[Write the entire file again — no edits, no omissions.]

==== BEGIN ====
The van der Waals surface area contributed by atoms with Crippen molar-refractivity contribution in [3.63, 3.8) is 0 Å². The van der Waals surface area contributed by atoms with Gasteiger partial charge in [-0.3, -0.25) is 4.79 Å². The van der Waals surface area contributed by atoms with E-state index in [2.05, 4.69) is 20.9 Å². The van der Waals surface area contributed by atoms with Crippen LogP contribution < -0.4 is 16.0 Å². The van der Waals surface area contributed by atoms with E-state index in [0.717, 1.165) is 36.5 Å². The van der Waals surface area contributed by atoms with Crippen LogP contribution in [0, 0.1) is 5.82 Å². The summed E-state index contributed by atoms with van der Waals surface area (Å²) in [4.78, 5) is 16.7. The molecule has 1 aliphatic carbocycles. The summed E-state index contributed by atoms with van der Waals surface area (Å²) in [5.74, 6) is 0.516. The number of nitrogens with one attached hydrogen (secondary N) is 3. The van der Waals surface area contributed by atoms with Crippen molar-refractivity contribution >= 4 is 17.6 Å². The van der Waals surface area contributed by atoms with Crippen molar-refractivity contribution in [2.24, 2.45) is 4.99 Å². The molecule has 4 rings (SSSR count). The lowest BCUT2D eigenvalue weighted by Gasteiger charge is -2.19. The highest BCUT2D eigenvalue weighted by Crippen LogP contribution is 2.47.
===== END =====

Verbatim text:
The van der Waals surface area contributed by atoms with Crippen molar-refractivity contribution in [3.63, 3.8) is 0 Å². The van der Waals surface area contributed by atoms with Gasteiger partial charge in [-0.3, -0.25) is 4.79 Å². The van der Waals surface area contributed by atoms with E-state index in [2.05, 4.69) is 20.9 Å². The van der Waals surface area contributed by atoms with Crippen LogP contribution < -0.4 is 16.0 Å². The van der Waals surface area contributed by atoms with E-state index in [0.717, 1.165) is 36.5 Å². The van der Waals surface area contributed by atoms with Crippen LogP contribution in [0, 0.1) is 5.82 Å². The summed E-state index contributed by atoms with van der Waals surface area (Å²) in [4.78, 5) is 16.7. The molecule has 1 aliphatic carbocycles. The summed E-state index contributed by atoms with van der Waals surface area (Å²) in [5.74, 6) is 0.516. The number of nitrogens with one attached hydrogen (secondary N) is 3. The van der Waals surface area contributed by atoms with Crippen molar-refractivity contribution >= 4 is 17.6 Å². The van der Waals surface area contributed by atoms with Crippen molar-refractivity contribution in [2.24, 2.45) is 4.99 Å². The molecule has 4 rings (SSSR count). The lowest BCUT2D eigenvalue weighted by Gasteiger charge is -2.19. The highest BCUT2D eigenvalue weighted by Crippen LogP contribution is 2.47.